If ideas are what will help students to survive outside the classroom, creative use of technologies like cloud computing will help them to change the world.
We at universities are not only engaged in research but also take a great responsibility shaping the next generations or even better, provide them with the tools to shape their own futures.
The Master Thesis project is an important stage in which students tackle a specific problem and do so using all available technologies and methodologies learned during their studies.
One of the best features of cloud computing is its high accessibility. In this way, it opens up a world of research possibilities and engenders a fast learning process, allowing the students to develop in a reasonable time projects like the ones that were outlined one year ago and those shown in the present article.
This time the effects of the financial crisis turned to be the center of gravity of this year’s Master Thesis projects, which are always proposed by the students themselves.
CygnusCloud (2012-2013, ongoing)
The three members of the CygnusCloud team (named in honor of the swam of Complutense University coat of arms) observed that many computational resources of the computer labs spread across the UCM campus were underutilized. On the other hand, computers from our faculty labs are often insufficient to meet the demand.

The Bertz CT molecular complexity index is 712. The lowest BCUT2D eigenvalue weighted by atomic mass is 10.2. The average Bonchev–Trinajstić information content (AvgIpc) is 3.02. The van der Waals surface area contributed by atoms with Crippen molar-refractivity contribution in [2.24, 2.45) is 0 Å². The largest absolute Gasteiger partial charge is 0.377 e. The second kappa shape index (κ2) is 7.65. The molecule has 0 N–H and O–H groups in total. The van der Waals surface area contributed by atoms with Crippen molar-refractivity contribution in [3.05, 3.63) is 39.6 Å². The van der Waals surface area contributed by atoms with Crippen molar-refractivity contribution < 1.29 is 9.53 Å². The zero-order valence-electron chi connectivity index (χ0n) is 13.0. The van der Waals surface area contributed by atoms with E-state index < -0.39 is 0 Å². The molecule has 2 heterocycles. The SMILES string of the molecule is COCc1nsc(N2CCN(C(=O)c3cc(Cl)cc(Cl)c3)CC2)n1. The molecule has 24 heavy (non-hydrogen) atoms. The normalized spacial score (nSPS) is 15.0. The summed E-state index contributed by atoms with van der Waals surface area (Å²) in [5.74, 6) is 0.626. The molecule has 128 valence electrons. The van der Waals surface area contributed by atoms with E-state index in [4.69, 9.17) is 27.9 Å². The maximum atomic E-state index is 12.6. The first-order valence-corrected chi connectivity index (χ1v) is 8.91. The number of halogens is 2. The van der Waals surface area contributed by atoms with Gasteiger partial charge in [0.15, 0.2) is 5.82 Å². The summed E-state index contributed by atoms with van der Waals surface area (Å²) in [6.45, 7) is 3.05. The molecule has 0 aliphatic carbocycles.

Turning each campus PC into a Computer Science lab computer would be one way to increase overall computing power, but in reality this isn’t a workable solution given the multitude of software requirements and subsequent administrative overhead this would create.
This project then aims to provide virtual lab machines that can be accessed from any available campus PC in which the both hardware and software requirements are minimal.
An on-demand and centralized distribution of these services like that proposed by CygnusCloud reduces the effects of budget cuts in education as students could use cheaper computers with less energy consumption. The proposed solution increases the academic progress as it optimizes the use of non-specialized computer labs and reduces costs as it relies totally on open source software.
This academic year, our university reached an agreement with Google for outsourcing the e-mail services. Also, all campus members are provided with a Google Drive account. This will be exploited by CygnusCloud as it allows data ubiquity.
Moreover, the CygnusCloud team is one of the 85 participating at the Spanish Open-Source University Contest.
SmartCloud (2012-2013, ongoing)
This project is focused on getting the most value out of existing infrastructure, as well as providing a service to UCM researchers or any member of an academic environment.
The main idea is to host virtual machines on computers in a LAN that aren’t currently in use. These machines don’t need to reside in a computer laboratory. Users from the administrative staff also qualify to be in the SmartCloud resource pool.
These machines could handle several guest types, which would serve as processing nodes inside a computing cluster or even separate machines for interactive access. One of the approaches is to rely on iPython for providing the researchers access to a powerful Matlab-style web notebook, which would be linked to their Google Drive accounts, sharing their data easily.
All technologies used in this project are open source and the outcome will represent a direct save for the adopting institution when it comes to licenses and hardware.